Widespread support for proposed Queens district

Ridgewood North Historic District. Image: LPC.

Early 20th-century development in Ridgewood served as home to German community. On December 16, 2008, Landmarks held a hearing on the potential designation of a historic district in Ridgewood, Queens. The district would encompass 91 buildings built between 1908 and 1911 by developer Gustave Mathews and local architect Louis Allmendinger. Constructed by local craftsmen, the Renaissance and Romanesque Revival four-story apartment buildings, which characterize the district, feature yellow brick facades, ornamental metal cornices, and decorative brick work. Many of the buildings retain their original cut-glass door and wrought-iron railings on the stoops.

The development, in its early years, primarily housed German immigrants. Many of the residents worked in skilled trades, and moving to Ridgewood constituted an upward progression from the tenements of the Lower East Side and Brooklyn. Previously farmland, the neighborhood became accessible through trolley lines and, later on, the elevated train. At the time of their construction, Ridgewood apartment buildings, with their large air wells and high-quality construction, embodied a higher standard for working class housing. Landmarks’ research department noted that the caliber of materials and workmanship “attest to the excellent architectural integrity of these buildings nearly a century later.”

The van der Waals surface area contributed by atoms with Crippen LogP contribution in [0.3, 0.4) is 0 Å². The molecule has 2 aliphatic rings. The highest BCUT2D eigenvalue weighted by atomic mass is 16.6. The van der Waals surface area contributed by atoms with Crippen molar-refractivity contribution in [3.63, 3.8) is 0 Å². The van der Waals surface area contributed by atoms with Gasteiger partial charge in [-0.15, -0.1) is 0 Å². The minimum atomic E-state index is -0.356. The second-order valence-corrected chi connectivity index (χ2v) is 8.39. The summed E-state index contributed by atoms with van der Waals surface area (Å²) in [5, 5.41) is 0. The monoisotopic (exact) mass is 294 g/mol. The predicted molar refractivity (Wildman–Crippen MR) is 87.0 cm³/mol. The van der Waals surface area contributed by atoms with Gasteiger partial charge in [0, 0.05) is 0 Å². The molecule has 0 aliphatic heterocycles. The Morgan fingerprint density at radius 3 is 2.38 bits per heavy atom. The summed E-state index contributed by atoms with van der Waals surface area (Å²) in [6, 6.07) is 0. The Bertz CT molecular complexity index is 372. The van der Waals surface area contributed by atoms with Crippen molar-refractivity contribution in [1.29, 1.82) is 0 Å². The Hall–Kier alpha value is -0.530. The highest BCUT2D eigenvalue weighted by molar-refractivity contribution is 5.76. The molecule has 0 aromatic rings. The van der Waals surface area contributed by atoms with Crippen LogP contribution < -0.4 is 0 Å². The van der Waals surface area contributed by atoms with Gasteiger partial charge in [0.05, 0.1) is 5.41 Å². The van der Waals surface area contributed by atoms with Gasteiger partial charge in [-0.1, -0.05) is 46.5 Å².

Speakers supporting the project included Council Member-elect Elizabeth Crowley, who praised the buildings as unique and possessing “a tremendous amount of integrity.” Paul Kezner, of the Ridgewood Property Owners’ Association, testified that he “wholeheartedly” supported designation, and spoke of the history of the district, including the German beer barons who owned the nearby Schaefer and Rheingold breweries and their employees who lived in Ridgewood. The Historic District Council’s Simeon Bankoff voiced support for designation, but suggested that the district’s boundaries be extended, noting that approximately 3,000 units in the area, as a whole, created “a truly distinct sense of place.” Council Member Diane Reyna also sent a letter in support of designation.

Landmarks has not set a date for Commissioner discussion or vote.

LPC: Ridgewood North Historic District, Queens (LP-2319) (Dec. 16, 2008).


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